OYOP: The chronicles of Nara, Japan.
At some point after we left the city of Kyoto, I must have stepped into a magical wardrobe because it led me to the other-worldly land of Nara, Japan.
I was already bound to be fond of the small town of Nara. If not for the plethora of the traditional Japanese architecture I’ve grown so fond of, it is also home to the magnificent Nara Park, over 1,000 acres of endless greenery with walking paths to beautiful ponds, moss gardens, and some of Japan’s oldest and most revered shrines and temples. Most notably, the Todai-ji Temple was originally founded in the 8th century and contains the world’s largest bronze Buddha statue, one the most popular attractions in Japan and the reason for Nara’s many visitors.But the real magic in is the deer. Yes, those antlered woodland creatures that are considered a nuisance in the United States. But not here, for in the magical land of Nara, deer are considered the messengers of the gods. The 1,200 deer who live in Nara roam freely in the park, the streets, and at the temples and shrines. They interact with people and bow politely in request for the town’s frequently-purchased specially made deer crackers, though they also will take leaves or grass right out of your hands. They generously pose for photos (even if they’re selfies), and they don’t mind a good petting either. The cheerful locals beam with pride at this charming co-habitation, and almost everything in town seems centered around these sacred creatures. Deer paintings appear on the steps of the local metro station, deer trinkets are sold in every corner shop, chocolate candies are fondly marketed as “deer poop”, and restaurants adorn deer photos and art on the walls. Better yet are the dozens of day-trippers who come from Osaka and Kyoto with their families to spend the day frolicking and laughing as they follow deer around in the parks and the streets. There is just an air of pleasantry, of constant joy, in the fresh air, the warm, welcoming folk, and the giddy visitors. It is a place that you can spend hours relaxing in nature, people watching, all while surrounded by culture and history, and not have to do a thing at all but sit back and soak it all in. One of my other favorite parts of our Nara stay were the 3 nights we spent in the Nara Backpacker’s Guesthouse. I rarely talk about our accommodation, but this guesthouse was a 100-year old traditional Japanese home with a charming garden, bamboo posts lining the ceiling, and sliding wooden doors with paper screens. Our room was an old tea room, with the traditional tea table and pottery still in tact, and tatami mat floors where we slept on a futon rolled out at night in the traditional Japanese style.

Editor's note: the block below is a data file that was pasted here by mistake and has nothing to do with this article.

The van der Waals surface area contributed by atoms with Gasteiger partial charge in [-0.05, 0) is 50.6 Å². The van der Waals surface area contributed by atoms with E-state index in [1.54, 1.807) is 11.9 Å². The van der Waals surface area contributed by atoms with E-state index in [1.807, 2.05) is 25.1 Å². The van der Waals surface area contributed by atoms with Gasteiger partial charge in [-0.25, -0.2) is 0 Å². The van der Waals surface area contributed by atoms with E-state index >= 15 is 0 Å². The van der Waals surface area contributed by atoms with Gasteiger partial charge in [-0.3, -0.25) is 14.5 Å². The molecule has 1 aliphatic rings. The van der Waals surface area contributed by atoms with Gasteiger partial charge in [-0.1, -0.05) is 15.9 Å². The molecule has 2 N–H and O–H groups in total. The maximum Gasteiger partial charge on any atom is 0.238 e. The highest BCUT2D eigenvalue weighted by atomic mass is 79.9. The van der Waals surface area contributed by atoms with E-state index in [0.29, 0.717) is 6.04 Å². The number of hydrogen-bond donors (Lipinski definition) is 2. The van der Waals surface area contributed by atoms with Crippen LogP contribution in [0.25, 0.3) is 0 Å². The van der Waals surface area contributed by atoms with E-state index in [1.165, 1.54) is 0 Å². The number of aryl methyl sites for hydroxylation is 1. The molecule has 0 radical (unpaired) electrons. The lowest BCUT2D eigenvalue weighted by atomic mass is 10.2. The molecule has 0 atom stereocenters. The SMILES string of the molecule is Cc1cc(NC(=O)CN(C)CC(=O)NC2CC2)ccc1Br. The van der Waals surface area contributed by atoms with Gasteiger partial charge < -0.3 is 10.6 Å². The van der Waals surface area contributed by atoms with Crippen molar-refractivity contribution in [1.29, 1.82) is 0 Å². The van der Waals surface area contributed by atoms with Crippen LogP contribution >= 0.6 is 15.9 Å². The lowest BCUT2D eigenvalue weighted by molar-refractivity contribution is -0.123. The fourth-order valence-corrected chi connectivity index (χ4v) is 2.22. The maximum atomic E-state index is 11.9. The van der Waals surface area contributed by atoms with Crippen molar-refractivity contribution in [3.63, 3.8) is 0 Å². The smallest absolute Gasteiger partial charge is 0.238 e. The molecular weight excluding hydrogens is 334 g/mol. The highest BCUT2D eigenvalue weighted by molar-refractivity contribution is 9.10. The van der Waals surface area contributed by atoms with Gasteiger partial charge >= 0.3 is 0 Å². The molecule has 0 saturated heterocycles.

It was easy to get swept up in the idyllic Nara, and I would highly recommend a couple of days getting lost in the magic wardrobe to end up there, though perhaps more easily, you can also arrive there by taking a 45-minute train ride from Kyoto.